However I did it interesting the notes following the various cites of the Warheit (which I'm assuming is the most recent available).

For those that have not looked at the table here are the Warheit note for each of the 4 basins listed in the table.

Snohomish -
"No potential introgression noted"


Skagit -
"Suggesting possible introgression"


Green -
"No potential introgression noted"


Nooksack
"No potential introgression noted"


Maybe genetic interactions between the hatchery and wild fish is not quite as great as some think. Should note that on the Skagit it seems that the samples were from the Cascade. I am interested in what samples from elsewhere in the basin (Sauk, etc) show.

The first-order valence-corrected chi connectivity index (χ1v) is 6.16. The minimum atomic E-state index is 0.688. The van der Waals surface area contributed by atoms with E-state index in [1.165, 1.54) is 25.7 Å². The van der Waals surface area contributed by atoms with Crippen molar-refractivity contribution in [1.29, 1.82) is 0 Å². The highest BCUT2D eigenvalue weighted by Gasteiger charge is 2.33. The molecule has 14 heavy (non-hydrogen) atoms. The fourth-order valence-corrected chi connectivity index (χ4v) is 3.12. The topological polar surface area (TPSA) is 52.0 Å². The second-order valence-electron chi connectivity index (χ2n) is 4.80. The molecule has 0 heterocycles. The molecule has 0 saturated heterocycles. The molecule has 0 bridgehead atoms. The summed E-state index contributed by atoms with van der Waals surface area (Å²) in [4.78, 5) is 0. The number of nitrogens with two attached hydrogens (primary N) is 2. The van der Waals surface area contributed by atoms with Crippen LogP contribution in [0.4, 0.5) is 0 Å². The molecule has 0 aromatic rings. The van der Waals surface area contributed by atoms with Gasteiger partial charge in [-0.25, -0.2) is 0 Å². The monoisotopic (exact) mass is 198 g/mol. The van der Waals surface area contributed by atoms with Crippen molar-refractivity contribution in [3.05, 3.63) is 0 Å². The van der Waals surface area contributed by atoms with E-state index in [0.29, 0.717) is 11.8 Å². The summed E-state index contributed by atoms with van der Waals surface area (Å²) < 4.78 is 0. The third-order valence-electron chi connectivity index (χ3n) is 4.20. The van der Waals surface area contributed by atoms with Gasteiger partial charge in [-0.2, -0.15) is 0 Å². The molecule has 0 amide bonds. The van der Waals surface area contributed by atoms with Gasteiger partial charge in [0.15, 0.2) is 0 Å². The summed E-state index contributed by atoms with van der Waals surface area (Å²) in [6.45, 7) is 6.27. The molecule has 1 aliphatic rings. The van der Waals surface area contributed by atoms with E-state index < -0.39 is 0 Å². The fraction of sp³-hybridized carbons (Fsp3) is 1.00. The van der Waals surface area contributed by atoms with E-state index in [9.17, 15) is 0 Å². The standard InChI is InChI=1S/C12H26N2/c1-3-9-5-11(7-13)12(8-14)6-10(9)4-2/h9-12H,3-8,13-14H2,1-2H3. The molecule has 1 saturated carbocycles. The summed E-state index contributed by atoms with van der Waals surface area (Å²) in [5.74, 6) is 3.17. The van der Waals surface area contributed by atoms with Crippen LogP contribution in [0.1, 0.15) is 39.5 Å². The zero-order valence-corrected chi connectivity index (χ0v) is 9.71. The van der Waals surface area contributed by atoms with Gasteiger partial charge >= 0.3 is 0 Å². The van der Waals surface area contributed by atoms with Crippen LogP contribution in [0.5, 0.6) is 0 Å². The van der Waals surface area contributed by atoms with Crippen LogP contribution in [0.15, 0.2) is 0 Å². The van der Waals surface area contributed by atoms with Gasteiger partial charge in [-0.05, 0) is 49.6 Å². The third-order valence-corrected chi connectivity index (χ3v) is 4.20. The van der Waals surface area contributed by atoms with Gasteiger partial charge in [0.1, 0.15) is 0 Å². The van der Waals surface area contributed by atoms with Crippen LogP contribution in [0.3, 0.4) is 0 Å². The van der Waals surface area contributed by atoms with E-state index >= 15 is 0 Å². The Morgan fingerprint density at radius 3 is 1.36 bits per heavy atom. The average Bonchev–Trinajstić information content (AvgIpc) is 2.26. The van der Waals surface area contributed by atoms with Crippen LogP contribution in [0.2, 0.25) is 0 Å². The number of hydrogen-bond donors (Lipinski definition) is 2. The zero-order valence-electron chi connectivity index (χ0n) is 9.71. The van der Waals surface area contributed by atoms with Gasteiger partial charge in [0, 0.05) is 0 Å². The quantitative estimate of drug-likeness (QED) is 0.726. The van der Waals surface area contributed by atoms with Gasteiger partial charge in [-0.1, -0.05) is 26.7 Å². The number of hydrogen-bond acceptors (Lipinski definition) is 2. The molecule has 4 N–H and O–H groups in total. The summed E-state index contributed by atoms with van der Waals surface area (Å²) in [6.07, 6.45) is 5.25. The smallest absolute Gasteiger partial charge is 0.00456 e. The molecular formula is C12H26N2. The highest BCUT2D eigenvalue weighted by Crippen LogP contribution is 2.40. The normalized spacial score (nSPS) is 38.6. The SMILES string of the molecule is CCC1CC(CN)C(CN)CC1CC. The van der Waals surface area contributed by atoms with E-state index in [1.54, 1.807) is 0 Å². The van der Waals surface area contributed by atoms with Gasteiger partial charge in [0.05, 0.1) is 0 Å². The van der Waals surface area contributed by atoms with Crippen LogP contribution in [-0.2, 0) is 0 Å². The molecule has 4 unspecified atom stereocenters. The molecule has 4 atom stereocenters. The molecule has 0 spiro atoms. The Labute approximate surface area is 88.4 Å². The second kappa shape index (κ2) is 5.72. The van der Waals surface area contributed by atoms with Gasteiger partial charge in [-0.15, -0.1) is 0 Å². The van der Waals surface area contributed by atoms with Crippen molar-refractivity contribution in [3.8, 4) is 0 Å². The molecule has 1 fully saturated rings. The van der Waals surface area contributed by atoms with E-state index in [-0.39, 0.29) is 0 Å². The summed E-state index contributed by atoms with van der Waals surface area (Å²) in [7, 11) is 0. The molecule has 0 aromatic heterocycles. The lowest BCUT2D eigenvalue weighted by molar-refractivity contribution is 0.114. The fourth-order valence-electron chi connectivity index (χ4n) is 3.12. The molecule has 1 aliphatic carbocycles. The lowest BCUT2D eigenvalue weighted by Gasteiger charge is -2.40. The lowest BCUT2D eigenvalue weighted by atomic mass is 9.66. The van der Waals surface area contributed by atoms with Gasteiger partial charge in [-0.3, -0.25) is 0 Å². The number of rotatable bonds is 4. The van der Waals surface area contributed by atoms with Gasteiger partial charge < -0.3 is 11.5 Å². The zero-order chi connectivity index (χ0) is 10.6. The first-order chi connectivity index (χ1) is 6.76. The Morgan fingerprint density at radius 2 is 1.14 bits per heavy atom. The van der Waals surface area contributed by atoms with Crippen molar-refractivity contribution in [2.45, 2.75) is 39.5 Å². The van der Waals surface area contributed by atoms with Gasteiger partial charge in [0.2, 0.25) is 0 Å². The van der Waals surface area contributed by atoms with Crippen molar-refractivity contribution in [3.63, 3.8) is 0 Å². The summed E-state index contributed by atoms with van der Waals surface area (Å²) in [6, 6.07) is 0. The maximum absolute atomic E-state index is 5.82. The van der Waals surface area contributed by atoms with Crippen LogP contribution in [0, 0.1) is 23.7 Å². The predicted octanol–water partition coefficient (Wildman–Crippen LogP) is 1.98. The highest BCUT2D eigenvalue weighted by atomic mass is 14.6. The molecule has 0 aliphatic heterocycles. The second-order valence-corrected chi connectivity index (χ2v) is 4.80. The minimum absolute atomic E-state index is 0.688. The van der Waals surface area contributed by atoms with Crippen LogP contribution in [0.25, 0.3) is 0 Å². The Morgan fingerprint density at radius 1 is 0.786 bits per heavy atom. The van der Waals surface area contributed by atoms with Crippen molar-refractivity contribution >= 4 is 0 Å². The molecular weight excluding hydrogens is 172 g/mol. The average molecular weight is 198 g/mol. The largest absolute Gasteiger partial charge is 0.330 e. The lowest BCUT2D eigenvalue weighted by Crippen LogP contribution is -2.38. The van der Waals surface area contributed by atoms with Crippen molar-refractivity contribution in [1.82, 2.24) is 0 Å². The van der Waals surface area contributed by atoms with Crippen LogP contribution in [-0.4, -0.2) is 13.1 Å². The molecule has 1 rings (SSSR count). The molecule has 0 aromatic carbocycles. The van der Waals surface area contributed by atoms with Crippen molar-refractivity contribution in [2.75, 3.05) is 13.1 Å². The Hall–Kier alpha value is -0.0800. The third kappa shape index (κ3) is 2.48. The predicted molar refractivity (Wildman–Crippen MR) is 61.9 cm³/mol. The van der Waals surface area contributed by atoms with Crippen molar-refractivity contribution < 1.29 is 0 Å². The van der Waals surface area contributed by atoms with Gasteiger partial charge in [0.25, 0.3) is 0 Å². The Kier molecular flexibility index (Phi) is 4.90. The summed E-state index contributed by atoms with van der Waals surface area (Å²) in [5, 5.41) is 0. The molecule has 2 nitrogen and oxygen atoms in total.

Tight lines
Curt
 

Ringlee

Doesn't care how you fish Moderator
#44
Ringlee/Chris -
If one really wants to delve into the genetics of Puget Sound steelhead and Department of Game report from 1979 "The origin and history of trout brood stocks of Washington State Game Department"; author Bruce Crawford is a must read.

In regards to Chambers Creek and PS wild steelhead one will find that the Chambers creek hatchery stock is really a composite stock with contributions from 7 or 8 wild brood sources (include fish from The Snohomish, Green and Puyallup systems). As I recall that mixing goes back to approx. 1920. Maybe the reason that the SKykomish and Chambers Creek fish share some common genetics is that have ancerstors in common - just a thought.

Tight lines
Curt
Curt,

Steelhead in the Skagit particularly are very similar throughout the entire system. The Sauk showed slightly different genetic variation but this was a small sample size. Still showing 9-11% introgression from the prelim data.